• Think Global. If your lifestyle demands frequent moves to other countries, remember that the NGO community does not just extend intranationally, but internationally as well. Get letters of reference on letterhead from the NGOs for which you have consulted. Request names and contact information for people working with the same NGO in your destination country. Keep in touch with former associates and let them know if you would be willing to return for special writing projects.

  • Practice Discretion. A word of caution: Don't confuse the humanitarian agenda of NGOs with perpetual warm fuzzies and a "let's join together to save the world" mentality. While there is collaboration and cooperation on certain levels, there is also a great deal of competition for an ever-shrinking pool of donor dollars. In a writing or editing capacity -- particularly of proposals -- you may be privy to information about strategies and activities that are considered unique to that NGO. Do not offer them as examples when working for other organizations. Once a project is underway, that's a different story, but in the conception and fund-seeking stages, discretion is crucial to your future in this field.

Opportunities to write for and about NGOs are as many and varied as the NGOs themselves. Whatever the issue -- whether it's combating illiteracy, protecting endangered species, eliminating polio, reducing food shortages, safeguarding human rights, preserving historical landmarks -- an NGO somewhere is working on it. As an international writer, working with the NGO community will open your eyes to a whole new range of interesting, life- changing -- and often life-saving -- activities occurring in your host country.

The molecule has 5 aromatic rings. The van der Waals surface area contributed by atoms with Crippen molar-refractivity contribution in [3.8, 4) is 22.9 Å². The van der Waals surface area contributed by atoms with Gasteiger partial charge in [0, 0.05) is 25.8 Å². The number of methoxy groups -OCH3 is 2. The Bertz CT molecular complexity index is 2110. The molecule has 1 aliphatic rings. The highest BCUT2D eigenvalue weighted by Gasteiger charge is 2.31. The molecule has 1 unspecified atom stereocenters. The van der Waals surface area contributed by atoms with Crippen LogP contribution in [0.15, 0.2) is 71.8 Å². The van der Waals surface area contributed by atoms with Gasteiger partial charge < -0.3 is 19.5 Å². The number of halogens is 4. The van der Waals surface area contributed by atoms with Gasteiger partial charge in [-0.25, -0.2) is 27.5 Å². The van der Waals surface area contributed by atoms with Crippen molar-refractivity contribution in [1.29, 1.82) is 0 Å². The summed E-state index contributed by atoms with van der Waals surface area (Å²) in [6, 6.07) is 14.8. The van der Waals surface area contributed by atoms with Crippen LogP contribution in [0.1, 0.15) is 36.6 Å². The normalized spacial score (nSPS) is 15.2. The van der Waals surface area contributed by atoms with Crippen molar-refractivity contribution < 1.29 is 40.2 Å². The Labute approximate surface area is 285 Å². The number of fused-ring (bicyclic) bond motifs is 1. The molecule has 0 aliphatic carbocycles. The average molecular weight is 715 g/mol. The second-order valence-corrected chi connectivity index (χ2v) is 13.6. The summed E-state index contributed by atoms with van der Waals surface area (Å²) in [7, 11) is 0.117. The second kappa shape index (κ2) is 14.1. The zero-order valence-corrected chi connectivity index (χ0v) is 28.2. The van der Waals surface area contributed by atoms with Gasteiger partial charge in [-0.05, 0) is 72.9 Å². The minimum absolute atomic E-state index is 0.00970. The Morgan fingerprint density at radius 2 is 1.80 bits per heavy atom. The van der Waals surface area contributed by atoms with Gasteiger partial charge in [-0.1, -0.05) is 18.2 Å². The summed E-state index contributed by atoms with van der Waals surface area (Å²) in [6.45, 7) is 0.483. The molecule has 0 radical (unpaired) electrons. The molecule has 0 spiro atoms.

Helpful Sites:

Links to Australian NGOs working overseas.

Charities Directory
UK and international charities and NGOs.

Charity Choice
A directory of UK charities.

Charity Portal
Another directory of UK charities and UK-sponsored international charities.

Charity Village
"Canada's supersite for the non-profit sector" is extremely user- friendly and visually appealing. Find links to Canadian NGOs working abroad.

The Grantsmanship Center
Excellent resources and publications for developing well-written proposals.

Information and links to US-based INGOs.

NGO Cafe
An excellent overview of INGOs; useful links.

The Union of International Associations
Calling itself a "clearinghouse for information on over 40,000 international non-profit organizations and constituencies," this site boasts links to over 11,000 web sites.

Copyright © 2000 Kimberly Baldwin Radford
This article may not be reprinted without the author's written permission.

Kimberly Baldwin Radford is a writer and public health consultant currently residing in Tamatave, Madagascar. She has worked for NGOs in the United States, Honduras, Bangladesh, China and Cambodia, writing on topics ranging from safety belt usage to maternal/child health to anti-tobacco issues. Kim also writes travel and cultural features for both adult and children's markets. Visit her online at http://www.facebook.com/kbrmg.